The Central Bank has said the economy is close to operating at full capacity and that any incoming government should follow a prudent fiscal policy and reduce the level of national debt.
In its Quarterly Bulletin, the bank also highlights how exports of Irish goods are becoming increasingly concentrated in pharmaceuticals and computer processors.
The economy has been given a breather.
The revised Withdrawal Agreement struck between the UK and the EU will ensure the economy will continue to grow strongly this year at a rate of 4.8%.
But after that, the bank forecasts the economy will take a hit depending on the scope of the future trade deal with the UK.
The bank has also published research which finds that 62% of Irish goods exports are concentrated in pharmaceuticals and that 40% of the growth in this sector can be accounted for by just one product category: immunology drugs.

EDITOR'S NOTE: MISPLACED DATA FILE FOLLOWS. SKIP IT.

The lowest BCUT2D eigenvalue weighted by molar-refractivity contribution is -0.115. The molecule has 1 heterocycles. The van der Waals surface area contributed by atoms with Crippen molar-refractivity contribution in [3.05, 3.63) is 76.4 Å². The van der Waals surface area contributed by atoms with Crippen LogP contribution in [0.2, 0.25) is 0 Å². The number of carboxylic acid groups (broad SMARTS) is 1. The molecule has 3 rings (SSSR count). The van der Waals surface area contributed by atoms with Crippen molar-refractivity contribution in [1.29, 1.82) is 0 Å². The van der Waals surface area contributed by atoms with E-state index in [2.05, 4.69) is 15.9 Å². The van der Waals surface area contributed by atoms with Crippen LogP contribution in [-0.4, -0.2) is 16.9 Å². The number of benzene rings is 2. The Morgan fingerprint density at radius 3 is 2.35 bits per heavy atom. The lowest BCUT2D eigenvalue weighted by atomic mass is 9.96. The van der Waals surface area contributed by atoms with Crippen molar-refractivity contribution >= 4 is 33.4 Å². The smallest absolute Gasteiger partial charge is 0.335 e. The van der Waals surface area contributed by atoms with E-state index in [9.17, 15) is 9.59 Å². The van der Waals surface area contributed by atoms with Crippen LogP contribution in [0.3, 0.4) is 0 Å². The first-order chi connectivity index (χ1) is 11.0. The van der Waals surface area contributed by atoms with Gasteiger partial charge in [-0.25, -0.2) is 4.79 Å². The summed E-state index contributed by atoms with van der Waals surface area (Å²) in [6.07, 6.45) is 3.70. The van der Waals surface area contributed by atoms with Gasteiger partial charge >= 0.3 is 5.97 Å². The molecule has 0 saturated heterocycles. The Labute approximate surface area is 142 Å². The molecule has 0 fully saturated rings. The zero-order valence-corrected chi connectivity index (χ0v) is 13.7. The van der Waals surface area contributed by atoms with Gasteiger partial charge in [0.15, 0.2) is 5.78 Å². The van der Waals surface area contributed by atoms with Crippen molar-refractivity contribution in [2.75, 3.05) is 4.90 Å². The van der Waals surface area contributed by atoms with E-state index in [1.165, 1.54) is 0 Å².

Without this sector, growth in overall merchandise exports last year would have been flat.
Speaking at a briefing, the Bank's Director of Economics and Statistics Mark Cassidy said the bank's economic advice to any incoming government would be the same as it gave to the outgoing administration: - follow a prudent fiscal policy and reduce the level of public debt.
The Central Bank also revised up its forecast for gross domestic product growth for 2019, expecting data to confirm that the economy grew by 6.1% last year, above the 5% it had forecast in October.
Expectations for GDP growth in 2020 and 2021 were also revised upwards to 4.8% and 4.2% compared to forecasts of 4.3% for 2020 and 3.9% for 2021 three months ago.
It said last year's expansion was driven by exceptionally strong growth in the exports of pharmaceuticals and chemicals, which the bank expects to continue, masking slower growth in other export sectors experiencing relatively weak demand.
The forecasts are based on an assumption that a new post-Brexit EU-UK trade agreement is in place from January 2021.